Dina Averina, Russia: And the crowd goes wild! People have been commenting all week on the improved quality of her execution, and it’s evident in this jazzy new routine. Perhaps the tricks are always going to take precedence with the Averina twins, but you can’t deny the difficulty or the quality of this set. 21.8.

Arina Averina, Russia: “Don Quixote” this year for Arina with the hoop. Like her twin, execution-wise she’s improved greatly during the past few months. Not a perfect routine -- had to improvise in two places, it seemed -- but a nice one all the same. 21.45.

Nicol Voronkov, Israel: Had an excellent routine going until the last 20 seconds when she overcast a throw that she had to chase out of bounds, then dropped the hoop. The first 70 seconds were terrific, however. 16.25.

Yuliana Telegina, Israel: Sleek, dramatic routine, well done. Does not suffer the same misfortunes as her teammate. 18.25.


GOLD - Dina Averina, RUS
SILVER - Arina Averina, RUS
BRONZE - Kaho Minagawa, JPN
4. Salome Pazhava, GEO
5. Neviana Vladinova, BUL
6. Yuliana Telegina, ISR
7. Anastasia Salos, BLR
8. Nicol Voronkov, ISR


Anastasia Salos, Belarus: Spends the second half of the routine chasing the ball around the carpet. Oh dear...having some trouble controlling her difficulty today. 13.4.

Sabina Tashkenbaeva, Uzbekistan: Pretty work but several control errors in this routine to Pink Martini’s “Let’s Never Stop Falling in Love.” 14.8.

Rebecca Gergalo, Finland: Most gymnasts opt for soft and pretty with the ball, but Gergalo goes for a far more aggressive, sultry approach to “You Can Leave Your Hat On.” Best routine so far. 17.85.

Nicol Voronkov, Israel: Beautiful routine from a gymnast developing a style all her own. Much better than her effort with the hoop. 18.05.

Kaho Minagawa, Japan: More signature loveliness. Too bad about losing the ball on her very first element. 17.85.

Neviana Vladinova, Bulgaria: “In the Army Now” -- her one holdover from 2018. A thoroughly enjoyable, highly entertaining routine, punctuated by Vladinova’s quick acrobatics and showmanship. 19.6.

Ekaterina Selezneva, Russia: A big moment for her if she can manage to hold her opening pose. (Takes two tries -- granted, her leg is above her head and the ball is perched on her foot. And she’s on tiptoe.) That done, she delivers an enchanting routine. A gymnast to watch. 20.23.

Dina Averina, Russia: More magic from Dina on an event that’s proven to be her most artistic apparatus. After last year’s Stravinsky, this year’s effort is less in-your-face but no less lovely. 21.0.

GOLD - Dina Averina, RUS
SILVER - Ekaterina Selezneva, RUS
BRONZE - Neviana Vladinova, BUL
4. Nicol Voronkov, ISR
5. Kaho Minagawa, JPN
6. Rebecca Gergalo, FIN
7. Sabina Tashkenbaeva, UZB
8. Anastasia Salos, BLR


Aleksandra Soldatova, Russia: One thing about Soldatova is that unlike some of the others, she’s not too adept at covering up her errors -- when she makes one, as she did on her first backspin, it’s obvious. Not her best effort, perhaps, but the judges reward it with 19.7 all the same.

Neviana Vladinova, Bulgaria: Two dropped clubs in this routine, but this fast-paced Spanish number has so much potential! Everyone’s been performing so well that it’s hard to remember it’s February. 17.45.

Nicol Voronkov, Israel: Another very capable set from Voronkov, 11th in the AA yesterday. 18.45.

Kaho Minagawa, Japan: With “McCavity” from Cats, Kaho goes cabaret. 18.4.

Ekaterina Vedeneeva, Slovenia: The former Russian national team member returns to Moscow to show off her Russian training. Enjoyable performance for 16.7.

Anastasia Salos, Belarus: Several drops in this routine to “Rebel Just For Kicks.” It’s really not her day. 14.3.

Dina Averina, Russia: Seven routines in, Dina finally makes a couple of palpable mistakes, but like at last year’s Worlds in this event, she has so much difficulty packed into this exercise it basically doesn’t matter. This routine, to Azerbaijani singer Arash’s “Temptation” (a nod to Worlds being in Baku this year), is most likely to become the her 2019 routine. 19.3.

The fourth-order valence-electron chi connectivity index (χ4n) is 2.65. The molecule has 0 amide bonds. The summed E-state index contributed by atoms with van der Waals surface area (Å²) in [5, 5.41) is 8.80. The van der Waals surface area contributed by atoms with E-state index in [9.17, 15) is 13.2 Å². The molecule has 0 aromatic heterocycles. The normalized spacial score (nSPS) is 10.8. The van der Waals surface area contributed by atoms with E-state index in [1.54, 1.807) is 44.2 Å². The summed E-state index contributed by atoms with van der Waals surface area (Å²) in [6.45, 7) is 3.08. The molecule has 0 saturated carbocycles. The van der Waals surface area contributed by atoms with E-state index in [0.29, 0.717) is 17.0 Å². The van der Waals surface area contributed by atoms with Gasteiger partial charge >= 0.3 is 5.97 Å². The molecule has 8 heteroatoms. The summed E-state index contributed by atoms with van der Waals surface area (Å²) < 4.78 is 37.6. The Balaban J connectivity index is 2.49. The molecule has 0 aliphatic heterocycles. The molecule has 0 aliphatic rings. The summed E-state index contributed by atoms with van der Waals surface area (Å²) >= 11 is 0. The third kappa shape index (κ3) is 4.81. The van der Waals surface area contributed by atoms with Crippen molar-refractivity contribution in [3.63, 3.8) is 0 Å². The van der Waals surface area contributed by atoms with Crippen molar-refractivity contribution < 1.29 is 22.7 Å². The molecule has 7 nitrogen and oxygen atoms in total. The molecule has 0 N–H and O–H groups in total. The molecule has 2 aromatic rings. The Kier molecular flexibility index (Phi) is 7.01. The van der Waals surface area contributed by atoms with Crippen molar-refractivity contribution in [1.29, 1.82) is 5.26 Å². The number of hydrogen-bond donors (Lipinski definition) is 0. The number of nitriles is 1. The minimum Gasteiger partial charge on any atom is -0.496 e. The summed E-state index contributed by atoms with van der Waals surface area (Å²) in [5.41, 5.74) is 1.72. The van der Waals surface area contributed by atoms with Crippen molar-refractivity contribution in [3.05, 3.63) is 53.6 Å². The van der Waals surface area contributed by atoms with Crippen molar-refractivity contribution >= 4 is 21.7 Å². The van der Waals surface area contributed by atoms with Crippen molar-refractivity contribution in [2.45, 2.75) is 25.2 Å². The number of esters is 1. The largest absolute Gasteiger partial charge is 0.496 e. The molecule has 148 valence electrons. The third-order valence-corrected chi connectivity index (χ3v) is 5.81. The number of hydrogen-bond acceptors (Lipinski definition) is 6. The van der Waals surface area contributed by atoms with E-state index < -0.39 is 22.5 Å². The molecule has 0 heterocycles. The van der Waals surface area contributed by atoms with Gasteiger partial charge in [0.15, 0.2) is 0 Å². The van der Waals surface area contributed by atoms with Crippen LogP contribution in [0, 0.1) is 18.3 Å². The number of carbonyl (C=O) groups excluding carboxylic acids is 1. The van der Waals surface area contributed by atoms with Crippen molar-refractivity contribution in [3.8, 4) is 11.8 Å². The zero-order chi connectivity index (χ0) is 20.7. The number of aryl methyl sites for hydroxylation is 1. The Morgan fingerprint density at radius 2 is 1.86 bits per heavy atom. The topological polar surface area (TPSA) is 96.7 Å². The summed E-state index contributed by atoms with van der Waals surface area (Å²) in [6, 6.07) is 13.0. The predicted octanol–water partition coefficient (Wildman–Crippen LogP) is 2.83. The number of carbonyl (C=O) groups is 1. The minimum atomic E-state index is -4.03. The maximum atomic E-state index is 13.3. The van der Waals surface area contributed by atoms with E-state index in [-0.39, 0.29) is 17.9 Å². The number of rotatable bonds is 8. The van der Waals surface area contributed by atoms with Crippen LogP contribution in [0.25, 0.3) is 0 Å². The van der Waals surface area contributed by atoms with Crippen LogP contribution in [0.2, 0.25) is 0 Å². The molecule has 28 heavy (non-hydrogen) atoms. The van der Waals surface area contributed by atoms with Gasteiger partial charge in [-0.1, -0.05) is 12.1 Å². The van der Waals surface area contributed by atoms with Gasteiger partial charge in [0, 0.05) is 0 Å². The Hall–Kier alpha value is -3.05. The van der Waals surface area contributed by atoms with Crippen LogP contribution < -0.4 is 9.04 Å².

Salome Pazhava, Georgia: Speaking of iconic routines, after two years as the Joker with the clubs, Pazhava has gone in an entirely different direction. Her new clubs set is to a melodic, almost melancholic duet to “California Dreaming” and it’s so smooth she almost seems to be ice skating rather than dancing on a carpet. Judges love it too: 19.2.

GOLD - Aleksandra Soldatova, RUS
SILVER - Dina Averina, RUS
BRONZE - Salome Pazhava, GEO
4. Nicol Voronkov, ISR
5. Kaho Minagawa, JPN
6. Neviana Vladinova, BUL
7. Ekaterina Selezneeva, SLO
8. Anastasia Salos, BLR


Yuliana Telegina, Israel: A routine out of a fairy tale, right down to the rainbow ribbon. 16.8.

Salome Pazhava, Georgia: Classic Pazhava -- a wonderfully constructed routine pulled off with her special aplomb, but two drops of the apparatus.The day Pazhava puts it all together, as she did several times in 2015, the year she was fourth in the world in the all-around, will be a great day indeed. 14.55.

Arina Averina, Russia: Arina looks none too joyous after this dramatic, rather heavy piano piece with the ribbon, but the judges liked it. 20.3.

Anastasia Salos, Belarus: The most serious routine in Salos’s repertoire is also the one she’s performed best in her four finals today. Watching it is like fast-forwarding to the competitor she’ll be in a few years. 17.95.

Sabina Tashkenbaeva, Uzbekistan: A beat-driven ribbon routine closes out Tashkenbaeva’s day here. Essentially one drop. 16.4.

Kaho Minagawa, Japan: The apparatus best suited to her expression and movement, this routine (a holdover from last year) is as enchanting as ever. When she does it well, it’s transportive. Unfortunately this time there was a knot in the ribbon at the beginning and a drop toward the end. Even so, it barely detracted from the performance quality. 16.8.

Neviana Vladinova, Bulgaria: Dramatic presentation. 16.75.

Dina Averina, Russia: This new routine to “Une Vie d’Amour” by Charles Aznavour and Mireille Mathieu represents a big jump in elegance for Dina. Elegance is not something that has been associated with the Averina twins to this point, but it’s not something they’ve gone for much, either. As noted, Dina’s been making presentation strides. 19.45.

GOLD - Arina Averina, RUS
SILVER - Dina Averina, RUS
BRONZE - Anastasia Salos, BLR
4. Yuliana Telegina, ISR
4. Kaho Minagawa, JPN
6. Neviana Vladinova, BUL
7. Sabina Tashkenbaeva, UZB
8. Salome Pazhava, GEO